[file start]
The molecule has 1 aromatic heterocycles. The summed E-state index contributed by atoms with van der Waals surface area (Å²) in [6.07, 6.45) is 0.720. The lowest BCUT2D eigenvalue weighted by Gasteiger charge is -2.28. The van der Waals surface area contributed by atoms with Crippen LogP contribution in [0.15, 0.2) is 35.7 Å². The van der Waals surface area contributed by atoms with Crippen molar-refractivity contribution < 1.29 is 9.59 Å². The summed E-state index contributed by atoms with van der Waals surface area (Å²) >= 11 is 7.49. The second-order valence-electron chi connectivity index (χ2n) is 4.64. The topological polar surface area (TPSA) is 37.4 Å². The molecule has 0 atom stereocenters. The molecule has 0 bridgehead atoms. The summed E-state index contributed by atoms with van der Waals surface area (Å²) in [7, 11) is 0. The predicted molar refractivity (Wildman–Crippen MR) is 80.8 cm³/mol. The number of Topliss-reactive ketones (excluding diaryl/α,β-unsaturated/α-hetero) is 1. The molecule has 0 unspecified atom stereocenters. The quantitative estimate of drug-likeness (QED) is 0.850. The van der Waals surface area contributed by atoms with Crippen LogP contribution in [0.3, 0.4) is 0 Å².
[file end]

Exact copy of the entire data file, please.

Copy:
The molecule has 1 aromatic heterocycles. The summed E-state index contributed by atoms with van der Waals surface area (Å²) in [6.07, 6.45) is 0.720. The lowest BCUT2D eigenvalue weighted by Gasteiger charge is -2.28. The van der Waals surface area contributed by atoms with Crippen LogP contribution in [0.15, 0.2) is 35.7 Å². The van der Waals surface area contributed by atoms with Crippen molar-refractivity contribution < 1.29 is 9.59 Å². The summed E-state index contributed by atoms with van der Waals surface area (Å²) >= 11 is 7.49. The second-order valence-electron chi connectivity index (χ2n) is 4.64. The topological polar surface area (TPSA) is 37.4 Å². The molecule has 0 atom stereocenters. The molecule has 0 bridgehead atoms. The summed E-state index contributed by atoms with van der Waals surface area (Å²) in [7, 11) is 0. The predicted molar refractivity (Wildman–Crippen MR) is 80.8 cm³/mol. The number of Topliss-reactive ketones (excluding diaryl/α,β-unsaturated/α-hetero) is 1. The molecule has 0 unspecified atom stereocenters. The quantitative estimate of drug-likeness (QED) is 0.850. The van der Waals surface area contributed by atoms with Crippen LogP contribution in [0.3, 0.4) is 0 Å².